Collingwood on the Moral Principles of Art
"This book addresses the apparent contradiction in moral condemnation of good artworks. Since there is no direct contradiction, it must involve a third thing that connects aesthetic value and moral value. A significant view about this third thing results from combining R. G. Collingwood's aesthetic and moral theories, and articulating a theory of judgment on his behalf. The view is that an artwork is aesthetically good if the artist fulfilled the moral duty to express emotion successfully. Why this matters and how it fits into the larger conversation about morality and art round out this book's study."--BOOK JACKET.
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Collingwoods Concept of Mind
Collingwoods Aesthetic Theory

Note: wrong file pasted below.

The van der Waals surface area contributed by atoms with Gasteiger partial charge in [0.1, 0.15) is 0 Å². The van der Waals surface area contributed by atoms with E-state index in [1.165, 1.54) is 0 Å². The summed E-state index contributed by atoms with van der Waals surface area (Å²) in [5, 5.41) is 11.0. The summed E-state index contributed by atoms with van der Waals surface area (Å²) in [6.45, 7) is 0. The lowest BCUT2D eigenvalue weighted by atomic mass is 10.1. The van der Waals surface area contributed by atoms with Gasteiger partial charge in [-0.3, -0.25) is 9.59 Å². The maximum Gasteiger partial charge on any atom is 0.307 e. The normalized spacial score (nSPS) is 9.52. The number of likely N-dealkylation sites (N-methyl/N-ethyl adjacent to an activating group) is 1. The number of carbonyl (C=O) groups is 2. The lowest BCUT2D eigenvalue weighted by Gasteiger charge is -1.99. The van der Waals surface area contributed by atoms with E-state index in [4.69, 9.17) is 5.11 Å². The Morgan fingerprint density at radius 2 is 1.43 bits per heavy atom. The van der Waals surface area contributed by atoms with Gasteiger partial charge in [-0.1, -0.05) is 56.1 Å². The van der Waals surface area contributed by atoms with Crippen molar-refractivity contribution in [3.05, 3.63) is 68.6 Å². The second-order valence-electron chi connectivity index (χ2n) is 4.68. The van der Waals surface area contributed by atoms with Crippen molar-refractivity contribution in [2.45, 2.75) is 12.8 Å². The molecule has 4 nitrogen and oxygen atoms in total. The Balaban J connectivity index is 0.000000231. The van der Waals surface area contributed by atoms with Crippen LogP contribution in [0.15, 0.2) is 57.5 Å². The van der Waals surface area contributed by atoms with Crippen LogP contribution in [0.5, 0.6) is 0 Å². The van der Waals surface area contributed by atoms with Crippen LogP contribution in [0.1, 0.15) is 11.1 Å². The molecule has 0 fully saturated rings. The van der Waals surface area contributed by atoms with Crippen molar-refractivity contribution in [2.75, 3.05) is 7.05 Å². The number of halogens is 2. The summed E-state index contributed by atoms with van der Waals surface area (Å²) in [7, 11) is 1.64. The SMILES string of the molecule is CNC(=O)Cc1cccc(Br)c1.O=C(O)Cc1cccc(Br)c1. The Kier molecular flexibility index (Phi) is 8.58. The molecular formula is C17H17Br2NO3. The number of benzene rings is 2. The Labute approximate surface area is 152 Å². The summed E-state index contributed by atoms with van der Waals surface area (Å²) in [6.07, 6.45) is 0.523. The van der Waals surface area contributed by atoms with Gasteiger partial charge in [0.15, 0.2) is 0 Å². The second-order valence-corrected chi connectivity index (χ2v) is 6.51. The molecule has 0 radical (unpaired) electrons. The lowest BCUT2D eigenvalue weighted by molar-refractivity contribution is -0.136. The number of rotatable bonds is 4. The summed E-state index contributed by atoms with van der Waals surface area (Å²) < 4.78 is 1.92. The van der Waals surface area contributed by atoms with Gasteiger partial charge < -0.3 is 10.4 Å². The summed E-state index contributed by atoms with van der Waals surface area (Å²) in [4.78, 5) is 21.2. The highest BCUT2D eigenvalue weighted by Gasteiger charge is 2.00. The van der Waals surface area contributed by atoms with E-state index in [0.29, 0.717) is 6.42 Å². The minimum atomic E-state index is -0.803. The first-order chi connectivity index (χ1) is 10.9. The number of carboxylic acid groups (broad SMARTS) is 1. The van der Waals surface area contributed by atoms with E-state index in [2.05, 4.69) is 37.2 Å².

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acting from duty action aesthetic theory aesthetic value aesthetically bad agent apanage Art and Morality artistic activity artwork is aesthetically assertion audience bad art bad artwork bodily C. I. Lewis choice choose Colling Collingwood's concept Collingwood's view concept of mind corrupt consciousness craft critical aesthetic judgment Croce desire discussion distinction distinguish emotional charge Ethics example experience express the emotion expressing emotion expression of emotion F. H. Bradley false fatwa freedom ground idea imaginary imagination implies intellect John Cook Wilson Joyce Carol Oates language level of pure ment moral condemnation moral judgment moral theory moral value morality and art morally admirable morally bad morally permissible ness painting philosophy physical object Plato possible practical reason Principles of Art pure feeling question R. G. Collingwood rational relationship rule sciousness sensa sense sensum Socrates sort theory of art thetic thing thinking tion uncorrupt value and moral